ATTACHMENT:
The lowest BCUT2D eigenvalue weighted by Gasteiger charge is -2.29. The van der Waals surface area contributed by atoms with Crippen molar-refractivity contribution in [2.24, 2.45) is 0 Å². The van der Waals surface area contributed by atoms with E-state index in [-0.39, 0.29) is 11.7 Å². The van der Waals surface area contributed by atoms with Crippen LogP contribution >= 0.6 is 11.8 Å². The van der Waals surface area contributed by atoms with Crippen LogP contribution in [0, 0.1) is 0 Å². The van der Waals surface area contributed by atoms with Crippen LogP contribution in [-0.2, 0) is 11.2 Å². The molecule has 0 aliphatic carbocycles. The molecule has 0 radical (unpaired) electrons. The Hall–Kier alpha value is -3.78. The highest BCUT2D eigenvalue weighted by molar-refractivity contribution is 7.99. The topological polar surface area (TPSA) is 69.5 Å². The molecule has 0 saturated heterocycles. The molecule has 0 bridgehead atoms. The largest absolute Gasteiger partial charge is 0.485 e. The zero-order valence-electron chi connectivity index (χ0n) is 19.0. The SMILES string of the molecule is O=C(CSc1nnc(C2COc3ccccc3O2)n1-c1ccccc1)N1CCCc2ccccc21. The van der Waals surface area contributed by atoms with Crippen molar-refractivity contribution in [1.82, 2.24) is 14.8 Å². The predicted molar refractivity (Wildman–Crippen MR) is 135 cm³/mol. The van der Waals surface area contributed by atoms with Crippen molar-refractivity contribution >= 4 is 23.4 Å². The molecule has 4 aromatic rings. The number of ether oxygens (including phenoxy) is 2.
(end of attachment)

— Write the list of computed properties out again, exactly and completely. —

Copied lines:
The lowest BCUT2D eigenvalue weighted by Gasteiger charge is -2.29. The van der Waals surface area contributed by atoms with Crippen molar-refractivity contribution in [2.24, 2.45) is 0 Å². The van der Waals surface area contributed by atoms with E-state index in [-0.39, 0.29) is 11.7 Å². The van der Waals surface area contributed by atoms with Crippen LogP contribution >= 0.6 is 11.8 Å². The van der Waals surface area contributed by atoms with Crippen LogP contribution in [0, 0.1) is 0 Å². The van der Waals surface area contributed by atoms with Crippen LogP contribution in [-0.2, 0) is 11.2 Å². The molecule has 0 aliphatic carbocycles. The molecule has 0 radical (unpaired) electrons. The Hall–Kier alpha value is -3.78. The highest BCUT2D eigenvalue weighted by molar-refractivity contribution is 7.99. The topological polar surface area (TPSA) is 69.5 Å². The molecule has 0 saturated heterocycles. The molecule has 0 bridgehead atoms. The largest absolute Gasteiger partial charge is 0.485 e. The zero-order valence-electron chi connectivity index (χ0n) is 19.0. The SMILES string of the molecule is O=C(CSc1nnc(C2COc3ccccc3O2)n1-c1ccccc1)N1CCCc2ccccc21. The van der Waals surface area contributed by atoms with Crippen molar-refractivity contribution in [1.82, 2.24) is 14.8 Å². The predicted molar refractivity (Wildman–Crippen MR) is 135 cm³/mol. The van der Waals surface area contributed by atoms with Crippen molar-refractivity contribution >= 4 is 23.4 Å². The molecule has 4 aromatic rings. The number of ether oxygens (including phenoxy) is 2.